Investor Who Made Laundering Claims Says He’s Got More on Danske
(Bloomberg) -- Bill Browder, the co-founder of Hermitage Capital Management and a driving force behind criminal money laundering complaints against banks, says he’s got more to reveal on Danske Bank A/S.
“We have some new information that we are presenting to the Danish authorities on Danske Bank which we think is in the public interest,” Browder said in an email.
After filing allegations against Danske and Nordea Bank Abp, Browder is planning to present new material at a press conference in the Danish parliament on Thursday. He’s also planning to provide updates on investigations into Danske, Nordea and the Danish Financial Supervisory Authority, he said.
Danske Bank Sued in U.S. Over Estonian Money-Launder Scandal
Danske spokesman Kenni Leth declined to comment. At Nordea, spokesman Petter Brunnberg said the bank is “always cooperating with relevant authorities in all countries where we are present, but we never disclose the details of our conversations,” in an emailed response to questions.
Browder said in a tweet Thursday afternoon that he’d just left the Danish prosecutors’ office after discussing with officials his evidence of laundering at Danske and Nordea.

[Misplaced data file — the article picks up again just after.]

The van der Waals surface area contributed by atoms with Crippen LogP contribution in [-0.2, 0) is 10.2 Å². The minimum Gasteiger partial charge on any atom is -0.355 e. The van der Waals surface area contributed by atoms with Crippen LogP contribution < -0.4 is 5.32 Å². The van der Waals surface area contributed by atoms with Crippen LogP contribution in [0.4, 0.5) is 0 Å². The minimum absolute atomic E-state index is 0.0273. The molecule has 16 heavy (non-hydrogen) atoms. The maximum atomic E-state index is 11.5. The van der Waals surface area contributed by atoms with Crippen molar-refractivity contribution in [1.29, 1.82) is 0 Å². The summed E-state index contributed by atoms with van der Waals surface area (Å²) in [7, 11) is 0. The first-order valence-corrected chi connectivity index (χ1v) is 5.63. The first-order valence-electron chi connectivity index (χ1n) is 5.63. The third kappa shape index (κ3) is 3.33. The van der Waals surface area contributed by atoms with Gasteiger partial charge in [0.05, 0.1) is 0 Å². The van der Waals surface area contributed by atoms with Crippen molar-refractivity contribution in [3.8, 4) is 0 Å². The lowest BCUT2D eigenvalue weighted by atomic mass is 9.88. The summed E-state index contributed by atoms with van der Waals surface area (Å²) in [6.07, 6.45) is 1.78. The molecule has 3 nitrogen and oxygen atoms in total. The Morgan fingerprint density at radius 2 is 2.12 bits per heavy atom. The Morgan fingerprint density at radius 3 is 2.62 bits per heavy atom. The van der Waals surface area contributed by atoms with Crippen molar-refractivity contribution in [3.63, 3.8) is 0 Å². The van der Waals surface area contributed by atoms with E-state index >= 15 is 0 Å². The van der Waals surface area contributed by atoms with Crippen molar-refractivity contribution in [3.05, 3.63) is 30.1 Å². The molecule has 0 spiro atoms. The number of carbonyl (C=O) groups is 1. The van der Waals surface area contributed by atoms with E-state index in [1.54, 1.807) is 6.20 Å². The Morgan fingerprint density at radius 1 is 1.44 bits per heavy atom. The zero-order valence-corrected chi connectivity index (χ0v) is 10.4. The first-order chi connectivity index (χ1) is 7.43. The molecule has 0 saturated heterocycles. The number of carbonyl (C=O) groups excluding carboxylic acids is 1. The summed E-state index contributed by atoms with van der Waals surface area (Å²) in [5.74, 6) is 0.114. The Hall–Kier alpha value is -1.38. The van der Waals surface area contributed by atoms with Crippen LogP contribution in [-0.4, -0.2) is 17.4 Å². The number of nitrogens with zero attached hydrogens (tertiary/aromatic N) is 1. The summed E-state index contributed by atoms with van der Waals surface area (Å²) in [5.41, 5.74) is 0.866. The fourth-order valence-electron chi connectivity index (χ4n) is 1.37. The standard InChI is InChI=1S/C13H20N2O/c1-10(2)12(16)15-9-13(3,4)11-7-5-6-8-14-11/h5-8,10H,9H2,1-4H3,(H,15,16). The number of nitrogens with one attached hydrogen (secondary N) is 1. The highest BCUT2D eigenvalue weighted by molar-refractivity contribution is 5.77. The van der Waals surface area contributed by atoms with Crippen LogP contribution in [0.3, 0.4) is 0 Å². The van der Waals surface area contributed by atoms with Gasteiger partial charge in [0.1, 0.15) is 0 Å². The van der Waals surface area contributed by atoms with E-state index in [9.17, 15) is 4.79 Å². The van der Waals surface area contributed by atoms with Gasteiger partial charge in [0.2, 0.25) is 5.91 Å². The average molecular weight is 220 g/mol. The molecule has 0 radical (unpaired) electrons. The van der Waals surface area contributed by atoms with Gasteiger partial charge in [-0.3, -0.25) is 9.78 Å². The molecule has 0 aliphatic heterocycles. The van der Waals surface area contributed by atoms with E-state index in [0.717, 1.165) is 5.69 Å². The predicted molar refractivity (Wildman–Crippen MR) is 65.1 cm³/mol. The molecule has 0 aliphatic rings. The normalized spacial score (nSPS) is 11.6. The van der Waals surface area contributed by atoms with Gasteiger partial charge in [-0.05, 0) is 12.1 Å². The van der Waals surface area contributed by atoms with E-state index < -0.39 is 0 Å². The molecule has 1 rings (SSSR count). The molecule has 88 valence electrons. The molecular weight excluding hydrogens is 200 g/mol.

Danish lawmaker Michael Aastrup will host the press conference after participating in a parliamentary briefing on the Magnitsky Act. The Act is named after Sergei Magnitsky, a former colleague of Browder who died in a Russian prison in 2009 after investigating widespread corruption. Browder has lobbied for Europe-wide adoption of the Act, which targets human rights offenders.
Danske is already the subject of multiple criminal investigations, including by the U.S. Department of Justice, and faces fines potentially in the billions of dollars. A probe commissioned by Danske and published in September found that a large part of around $230 billion that flowed through a non-resident unit in Estonia was probably laundered.
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